Lie-Nielson 60 1/2 Rabbet Block Plane


I have the Veritas medium shoulder plane (which is great) and the Veritas bullnose plane (which I have not used as much as I thought I would). The Lie-Nielson 60 1/2 seems like a real nice way to trim tenons without using a medium shoulder plane and low angle block. I could do both jobs (I think) with just the 60 1/2.
However, I have made mistakes in my choices before. Those of you that own Lie-Nielson 60 1/2 Rabbet Block Planes, what do you think of them? Do they get used where you might have used a medium shoulder plane and a regular block plane in combo?
Here is a reference to the 60 1/2
http://www.lie-nielsen.com/tool.html?id `_5R
If I find a positive response, then my next question would be: Why hasn't Veritas made one?
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I don't own a LN plane "yet", I got the LV-V LABP but if I were to cut across grain, which is usual on a tenon, I'd get a good Stanley 140 on eBay or get the LN version, side wall of the sole is removable so the blade is flush to either tenon or tenon cheeks, where with the rabbet block the cutter is not skewed flat, yet flush to the outside walls of the sole. Flat skewed is better for "Across" the grain. Skew any other block's blade and it is not flat with it's sole. I think Veritas needs to make their own 140 type, I'd buy it. http://www.supertool.com/StanleyBG/stan12.htm#num140 http://www.lie-nielsen.com/tool.html?id 0 http://cgi.ebay.com/ws/eBayISAPI.dll?ViewItem&itema81986388
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Alex - newbie_neander in woodworking
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Mmmm. You have certainly provided some interesting information, however, it just muddys up the water more. The skew does look like a practical improvement for sizing a tenon. I have to think of why I would go for a 60 1/2 now if the 140 is available. What can a 60 1/2 do that the 140 can't?
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I've got one of the LNs, and I use it to trim cheeks, and before the LV shoulder, even a shoulder or two. With the stability of the blade hold-down and the ability of the blade to hold an edge, I haven't found the lack of skew to be a problem. It's a nice plane, but not hand-friendly like the LV blocks. Still, I find myself using it occasionally as a block because of the generous weight and thick iron. Good plane to rabbet with once you've scribed and fenced, should you want to.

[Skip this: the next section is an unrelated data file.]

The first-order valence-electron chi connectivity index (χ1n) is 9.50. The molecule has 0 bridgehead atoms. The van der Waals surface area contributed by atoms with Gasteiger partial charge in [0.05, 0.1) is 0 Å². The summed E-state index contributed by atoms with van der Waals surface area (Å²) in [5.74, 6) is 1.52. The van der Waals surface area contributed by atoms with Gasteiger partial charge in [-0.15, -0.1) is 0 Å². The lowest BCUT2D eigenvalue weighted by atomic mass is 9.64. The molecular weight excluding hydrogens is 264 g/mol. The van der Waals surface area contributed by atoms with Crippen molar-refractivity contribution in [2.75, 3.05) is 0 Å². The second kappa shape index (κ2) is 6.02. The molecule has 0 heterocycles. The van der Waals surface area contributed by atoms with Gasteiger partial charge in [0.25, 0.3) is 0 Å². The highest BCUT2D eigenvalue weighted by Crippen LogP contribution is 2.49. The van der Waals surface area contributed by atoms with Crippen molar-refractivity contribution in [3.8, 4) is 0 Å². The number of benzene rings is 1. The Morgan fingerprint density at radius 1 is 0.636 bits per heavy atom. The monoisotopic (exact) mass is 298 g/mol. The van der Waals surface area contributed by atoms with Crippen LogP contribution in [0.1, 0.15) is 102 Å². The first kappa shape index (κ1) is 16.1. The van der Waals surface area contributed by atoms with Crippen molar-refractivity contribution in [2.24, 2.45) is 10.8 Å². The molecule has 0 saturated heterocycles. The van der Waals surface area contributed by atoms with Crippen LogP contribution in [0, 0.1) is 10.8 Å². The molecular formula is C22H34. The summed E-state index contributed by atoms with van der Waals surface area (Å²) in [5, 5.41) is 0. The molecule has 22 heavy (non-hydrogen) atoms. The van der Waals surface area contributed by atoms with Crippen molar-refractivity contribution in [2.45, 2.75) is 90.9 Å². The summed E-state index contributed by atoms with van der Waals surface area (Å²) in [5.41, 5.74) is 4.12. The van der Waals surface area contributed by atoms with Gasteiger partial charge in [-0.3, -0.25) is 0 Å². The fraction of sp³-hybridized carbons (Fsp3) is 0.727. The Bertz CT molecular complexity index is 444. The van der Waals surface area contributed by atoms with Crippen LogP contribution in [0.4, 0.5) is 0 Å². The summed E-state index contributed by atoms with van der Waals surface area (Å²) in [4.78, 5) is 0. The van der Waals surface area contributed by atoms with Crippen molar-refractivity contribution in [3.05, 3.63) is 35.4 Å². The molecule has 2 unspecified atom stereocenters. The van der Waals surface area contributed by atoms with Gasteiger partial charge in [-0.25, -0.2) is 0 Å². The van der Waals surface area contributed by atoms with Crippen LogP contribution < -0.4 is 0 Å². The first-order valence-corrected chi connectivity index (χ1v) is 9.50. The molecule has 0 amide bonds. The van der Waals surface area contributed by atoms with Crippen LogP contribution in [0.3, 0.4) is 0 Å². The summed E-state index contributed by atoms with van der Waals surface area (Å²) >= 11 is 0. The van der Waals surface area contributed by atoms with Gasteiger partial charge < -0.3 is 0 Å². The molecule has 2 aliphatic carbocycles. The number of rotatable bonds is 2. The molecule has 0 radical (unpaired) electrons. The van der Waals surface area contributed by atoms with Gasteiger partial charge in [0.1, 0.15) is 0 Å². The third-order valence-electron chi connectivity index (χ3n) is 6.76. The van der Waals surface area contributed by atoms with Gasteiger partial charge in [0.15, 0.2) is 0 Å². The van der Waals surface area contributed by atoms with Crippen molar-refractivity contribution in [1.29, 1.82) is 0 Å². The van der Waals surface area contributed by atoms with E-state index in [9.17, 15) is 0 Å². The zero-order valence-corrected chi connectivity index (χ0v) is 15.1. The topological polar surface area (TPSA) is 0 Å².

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the push" and then "release off the wood" and then SLAM, my hands get nicked bloody. That Veritas ball tail and front knob will come in handy.
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Alex - newbie_neander in woodworking
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Nothing except the cutter is 1/8" narrower, slightly less resistance but the skew angle of the 140 compensates for that.
140 is one sided where the side wall is removable and they make them in left and right. The skew simply makes it easier to cut across grain, and me being right handed I can use the right handed plane in either direction, just a matter of applying skill, pushing or pulling.
There is also the rabbeting block plane which is two sided, and will cut flush up against a 90 angled wall of wood on both sides of the plane. But it will be harder to do not being skewed.
The LN 60-1/2 has a narrow cutter of 1-3/8" width as a low angle block which is proper. Primary purpose is to reduce resistance while trimming down end grain which is tough to do. I think the 140's skew cutter compensates for that simply by being skewed, it will have more of a slicing angle and act as such. The 140 cutter is 1-1/2" wide, the Veritas 1-5/8".
The 140 also comes with a fence and the option of a cutting nicker. The Veritas has the option of the ball tail handle and large front knob and a chamfer attachment (all of which I will buy). The LN 60-1/2 has no options besides altering the sole in one way. The 140 is also low angle with the cutter bedded at 12, but no option for handles, which there should be, that would be awesome.
Cripes! With the way my brain is, I went crazy with THIS reply!
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Alex - newbie_neander in woodworking
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